“We look to the government of Pakistan to do more…It needs to make sure that its territory is not used as a launching pad for terrorist attacks anywhere.” Hillary Clinton could not have made a better statement aimed at appealing to the general Indian public at the beginning of her trip. For some years now, the US Government’s once-solid relationship with Islamabad has begun to cool, and while ties with Delhi are becoming ever more friendly, a longtime anti-American sentiment is still palpable in India and will be difficult to eradicate.
This attitude can be seen in the slow progress of the security and nuclear talks that began under George W. Bush, the obstacles that US giants of distribution still face to enter the promising Indian retail market, and the oscillating flow of trade. After years at the top of the list, the US has now fallen to the 3rd spot in the rankings of trade and commerce with India, behind China and the United Arab Emirates.
Like the US-China Strategic and Economic Dialogue held in Beijing the week before, obscured in the media by the Chen Guangcheng incident, another unfortunate coincidence in the timing of the US Secretary of State’s Asian tour led the media focus elsewhere. In India, it was the ambivalent reaction to the Secretary of State’s request to reduce the purchases of Iranian oil. Officially, the request was given the best diplomatic attention. India really is trying to reduce its oil imports from Teheran, with some success. At the same time, however, the Indian government is fiercely negotiating with the Obama administration to be granted an exemption from indirect sanctions applied in the case of repeat customers of Iranian crude, the same exemptions granted to 10 European countries and Japan. An important concession, since India is the second biggest importer of Iranian oil after China, with 300,000 barrels per day.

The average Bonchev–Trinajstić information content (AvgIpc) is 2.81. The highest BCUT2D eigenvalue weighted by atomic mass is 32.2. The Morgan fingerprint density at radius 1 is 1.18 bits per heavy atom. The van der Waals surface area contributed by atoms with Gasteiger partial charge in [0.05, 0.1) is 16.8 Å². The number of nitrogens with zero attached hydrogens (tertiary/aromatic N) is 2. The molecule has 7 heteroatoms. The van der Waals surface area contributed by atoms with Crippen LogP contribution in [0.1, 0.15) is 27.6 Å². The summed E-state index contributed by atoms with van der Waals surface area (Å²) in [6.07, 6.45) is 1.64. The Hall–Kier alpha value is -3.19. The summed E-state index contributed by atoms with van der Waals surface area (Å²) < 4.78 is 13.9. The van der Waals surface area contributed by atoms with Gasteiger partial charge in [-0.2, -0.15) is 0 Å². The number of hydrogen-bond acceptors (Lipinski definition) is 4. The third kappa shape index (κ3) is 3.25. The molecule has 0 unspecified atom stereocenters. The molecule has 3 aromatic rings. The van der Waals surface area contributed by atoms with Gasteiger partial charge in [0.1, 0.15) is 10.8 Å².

While negotiations were under way in the Indian capital, an important Iranian business delegation was holding a different kind of meeting with Indian entrepreneurs in Mumbai. Officials on both sides were discussing ways to pay for oil purchases with Indian rupees, rather than US dollars. In an attempt at convincing the US that Indian funds would not be financing the Iranian nuclear program, the negotiations resulted in an agreement whereby India would pay for 45% of the oil supply in rupees, which would then be used to purchase and import Indian goods back to Iran.
The payment agreement was likely the best the US could have hoped for in its intervention between India and Iran. S.M. Krishna, Indian Minister of Foreign Affairs, remarked that “It is natural for us to try and diversify our imports of oil and gas to meet the objective of energy security,” underscoring the historical bond between India and Iran, an antique tradition of social and cultural exchange across Central Asia that simply cannot be sanctioned.